|The picture shows all four sides of this Old Unused & Unassembled Big Boy Restaurant Childrens Meal Box. This box has the Big Boy character in an outer space theme. If it were assembled it would have a barn shape with handles at the top.|
There is a colorful scene with Big Boy among the planets with his dog, a Maze Puzzle, a scene to color with Big Boy on the Moon, and a Follow the Numbers Game with an alien.
There is no date but it is believed to be from the 1980's. Flat as pictured it measures 10-1/2" x 7-5/8". It is in mint condition.
Big Boy Restaurant is or was a restaurant franchise that was under many different names, in the United States, some of the names include the following: Bob’s, Abdow’s, Azar’s, Becker’s, Eat’n Park, Elby’s, Elia’s, Franklins, Frejlach’s, Frisch’s, JB’s, Kebo’s, Ken’s, Kip’s, Lendy’s, Leo’s, Manners, Marc’s, McDowell’s, Mr. B’s, Shap’s Shoney’s, Ted’s, TJ’s, Tops, Tote’s, Tunes, Vip’s, and Yoda’s.
Below here, for reference, is some additional information about the Big Boy restaurant franchise:
Big Boy (restaurant)
From Wikipedia, the free encyclopedia
Big Boy Restaurant
Type Restaurant: Casual dining restaurant
Headquarters: Warren, Michigan, United States
Key people: Bob Wian, Founder, Robert Liggett, Jr., Keith E. Sirois, CEO
Big Boy was started in 1936 by Bob Wian, in partnership with Arnold Peterson in Glendale, California, U.S.A.. Marriott Corporation bought the chain in 1967. One of the larger franchise operators, Elias Brothers, purchased the chain from Marriott in 1987, moving the headquarters of the company to Warren, Michigan, and operating it until declaring bankruptcy in 2000. Following the bankruptcy, the chain was sold to investor Robert Liggett, Jr., who took over as Chief Executive Officer (CEO), renamed the company Big Boy Restaurants International and kept the headquarters in Warren. The company is the franchisor for more than 455 Big Boy restaurants in the United States and Canada.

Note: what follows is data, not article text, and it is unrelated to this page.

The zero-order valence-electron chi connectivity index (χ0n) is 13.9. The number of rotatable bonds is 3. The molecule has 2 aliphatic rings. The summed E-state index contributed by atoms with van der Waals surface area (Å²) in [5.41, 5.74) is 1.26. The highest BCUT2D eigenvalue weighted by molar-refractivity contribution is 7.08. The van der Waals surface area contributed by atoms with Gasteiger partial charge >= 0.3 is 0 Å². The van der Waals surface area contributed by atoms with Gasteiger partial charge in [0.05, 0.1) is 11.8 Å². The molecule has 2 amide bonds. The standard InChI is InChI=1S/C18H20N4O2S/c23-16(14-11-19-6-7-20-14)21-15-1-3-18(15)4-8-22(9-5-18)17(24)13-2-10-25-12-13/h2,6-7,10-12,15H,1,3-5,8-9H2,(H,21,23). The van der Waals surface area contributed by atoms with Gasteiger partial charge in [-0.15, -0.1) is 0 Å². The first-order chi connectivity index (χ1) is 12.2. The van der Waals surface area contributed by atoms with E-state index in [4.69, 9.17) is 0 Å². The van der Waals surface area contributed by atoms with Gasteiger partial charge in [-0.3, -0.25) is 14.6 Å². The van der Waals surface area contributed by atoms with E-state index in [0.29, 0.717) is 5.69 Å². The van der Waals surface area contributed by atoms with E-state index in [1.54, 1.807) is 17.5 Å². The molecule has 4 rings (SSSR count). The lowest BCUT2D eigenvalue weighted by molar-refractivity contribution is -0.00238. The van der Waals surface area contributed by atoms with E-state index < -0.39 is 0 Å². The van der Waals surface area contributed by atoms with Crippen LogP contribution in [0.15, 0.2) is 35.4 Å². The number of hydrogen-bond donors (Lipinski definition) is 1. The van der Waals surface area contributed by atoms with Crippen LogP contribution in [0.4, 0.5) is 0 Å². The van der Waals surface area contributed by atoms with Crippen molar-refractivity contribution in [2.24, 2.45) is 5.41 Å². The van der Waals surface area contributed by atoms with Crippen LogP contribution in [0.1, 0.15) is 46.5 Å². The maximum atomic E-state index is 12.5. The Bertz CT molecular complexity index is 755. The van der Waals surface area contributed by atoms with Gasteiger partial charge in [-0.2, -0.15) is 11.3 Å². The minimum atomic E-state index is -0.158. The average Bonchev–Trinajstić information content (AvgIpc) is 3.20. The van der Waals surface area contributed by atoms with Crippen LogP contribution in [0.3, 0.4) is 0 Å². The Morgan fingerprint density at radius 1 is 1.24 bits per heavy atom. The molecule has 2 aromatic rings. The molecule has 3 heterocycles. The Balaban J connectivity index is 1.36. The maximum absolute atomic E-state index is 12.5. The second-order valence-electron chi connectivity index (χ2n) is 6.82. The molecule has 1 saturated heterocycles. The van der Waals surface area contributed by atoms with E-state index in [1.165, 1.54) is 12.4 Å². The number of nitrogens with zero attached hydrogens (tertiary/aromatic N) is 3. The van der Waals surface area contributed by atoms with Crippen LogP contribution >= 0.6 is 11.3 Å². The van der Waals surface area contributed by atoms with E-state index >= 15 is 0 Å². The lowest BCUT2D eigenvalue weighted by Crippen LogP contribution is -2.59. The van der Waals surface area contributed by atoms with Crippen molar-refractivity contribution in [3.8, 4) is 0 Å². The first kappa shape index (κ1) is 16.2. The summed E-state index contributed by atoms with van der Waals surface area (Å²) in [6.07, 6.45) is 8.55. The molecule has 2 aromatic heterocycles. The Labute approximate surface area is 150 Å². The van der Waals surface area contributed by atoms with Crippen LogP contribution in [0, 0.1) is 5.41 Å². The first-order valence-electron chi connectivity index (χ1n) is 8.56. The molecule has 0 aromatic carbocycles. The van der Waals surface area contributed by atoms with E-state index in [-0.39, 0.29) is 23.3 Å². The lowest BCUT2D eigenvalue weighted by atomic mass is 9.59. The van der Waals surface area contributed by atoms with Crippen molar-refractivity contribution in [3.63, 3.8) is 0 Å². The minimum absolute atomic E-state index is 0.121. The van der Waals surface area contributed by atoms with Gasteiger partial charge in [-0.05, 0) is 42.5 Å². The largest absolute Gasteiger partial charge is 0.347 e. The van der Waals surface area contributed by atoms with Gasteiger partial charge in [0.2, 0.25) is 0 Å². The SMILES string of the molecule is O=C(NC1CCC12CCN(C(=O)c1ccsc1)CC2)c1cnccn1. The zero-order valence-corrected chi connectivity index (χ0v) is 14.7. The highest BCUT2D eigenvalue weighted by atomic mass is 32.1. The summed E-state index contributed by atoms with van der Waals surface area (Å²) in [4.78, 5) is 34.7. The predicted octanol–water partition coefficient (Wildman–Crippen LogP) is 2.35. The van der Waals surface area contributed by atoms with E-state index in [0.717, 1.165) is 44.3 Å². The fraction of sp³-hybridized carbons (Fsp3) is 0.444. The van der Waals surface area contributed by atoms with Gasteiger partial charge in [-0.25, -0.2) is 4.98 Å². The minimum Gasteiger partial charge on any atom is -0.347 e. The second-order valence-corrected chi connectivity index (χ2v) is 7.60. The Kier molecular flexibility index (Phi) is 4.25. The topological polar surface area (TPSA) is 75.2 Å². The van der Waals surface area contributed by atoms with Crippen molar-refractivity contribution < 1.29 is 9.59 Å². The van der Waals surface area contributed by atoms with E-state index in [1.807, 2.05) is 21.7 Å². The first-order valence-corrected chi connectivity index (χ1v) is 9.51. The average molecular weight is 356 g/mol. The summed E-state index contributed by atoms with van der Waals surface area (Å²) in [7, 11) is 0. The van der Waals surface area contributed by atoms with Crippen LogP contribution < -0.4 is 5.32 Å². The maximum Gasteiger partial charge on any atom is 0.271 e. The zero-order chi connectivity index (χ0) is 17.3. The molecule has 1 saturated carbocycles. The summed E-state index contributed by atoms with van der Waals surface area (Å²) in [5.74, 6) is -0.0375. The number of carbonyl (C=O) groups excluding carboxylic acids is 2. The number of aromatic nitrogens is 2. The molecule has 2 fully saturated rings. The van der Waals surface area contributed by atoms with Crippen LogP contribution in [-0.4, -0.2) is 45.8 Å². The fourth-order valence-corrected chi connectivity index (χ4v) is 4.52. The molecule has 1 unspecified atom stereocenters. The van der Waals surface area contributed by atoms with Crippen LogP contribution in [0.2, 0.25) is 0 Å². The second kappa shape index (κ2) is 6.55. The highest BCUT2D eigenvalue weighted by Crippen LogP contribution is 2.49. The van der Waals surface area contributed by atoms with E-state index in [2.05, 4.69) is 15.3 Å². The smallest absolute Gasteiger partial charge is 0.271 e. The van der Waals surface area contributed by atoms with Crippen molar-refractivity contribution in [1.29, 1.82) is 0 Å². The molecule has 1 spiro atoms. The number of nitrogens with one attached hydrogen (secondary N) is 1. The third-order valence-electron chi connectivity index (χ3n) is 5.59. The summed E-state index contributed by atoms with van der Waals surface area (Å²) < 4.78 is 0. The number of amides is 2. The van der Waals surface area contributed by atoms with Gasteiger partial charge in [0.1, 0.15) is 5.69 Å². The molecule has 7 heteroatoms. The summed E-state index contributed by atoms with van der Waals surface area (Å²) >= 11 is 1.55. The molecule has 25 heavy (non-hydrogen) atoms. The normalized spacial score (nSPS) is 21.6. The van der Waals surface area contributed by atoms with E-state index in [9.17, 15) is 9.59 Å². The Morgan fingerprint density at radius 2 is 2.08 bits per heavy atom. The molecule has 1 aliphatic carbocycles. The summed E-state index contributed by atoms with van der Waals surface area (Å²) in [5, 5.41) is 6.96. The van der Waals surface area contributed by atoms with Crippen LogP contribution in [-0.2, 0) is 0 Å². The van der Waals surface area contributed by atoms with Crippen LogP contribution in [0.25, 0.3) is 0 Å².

The chain is best known for its trademark chubby boy in red and white checked overalls holding a Big Boy sandwich (double decker cheeseburger). The inspiration for Big Boy’s name, as well as the model for its mascot, was Richard Woodruff (1936 - 1986), of Glendale, California. When he was six years old, he walked into the diner Bob’s Pantry as Bob Wian was attempting to name his new hamburger. Wian said, “Hello, Big Boy” to Woodruff, and the name stuck. Warner Bros. animation artist Ben Washam sketched Richard’s caricature, which became the character seen on the company logo. This character would also eventually be featured in The Adventures of Big Boy comic book, produced as a promotional giveaway for children visiting the restaurant. Since 1997, the comic book has been produced by Craig Yoe’s Yoe! Studio. Another longtime promotion was the Big Boy Kids Club, offering coupons and premiums to members, who joined by sending in an application from the comic book.
A Big Boy sandwich consists of two thin beef patties placed on a three layer sesame seed bun with lettuce, a single slice of cheese, and Big Boy special sauce, or (in some locations) tartar sauce on each slice of bun. Unlike the similar McDonald’s Big Mac, which was patterned after the Big Boy, onions were not included in the original recipe. They had to be ordered as an extra. They also offer salads, dinner combinations, and various desserts.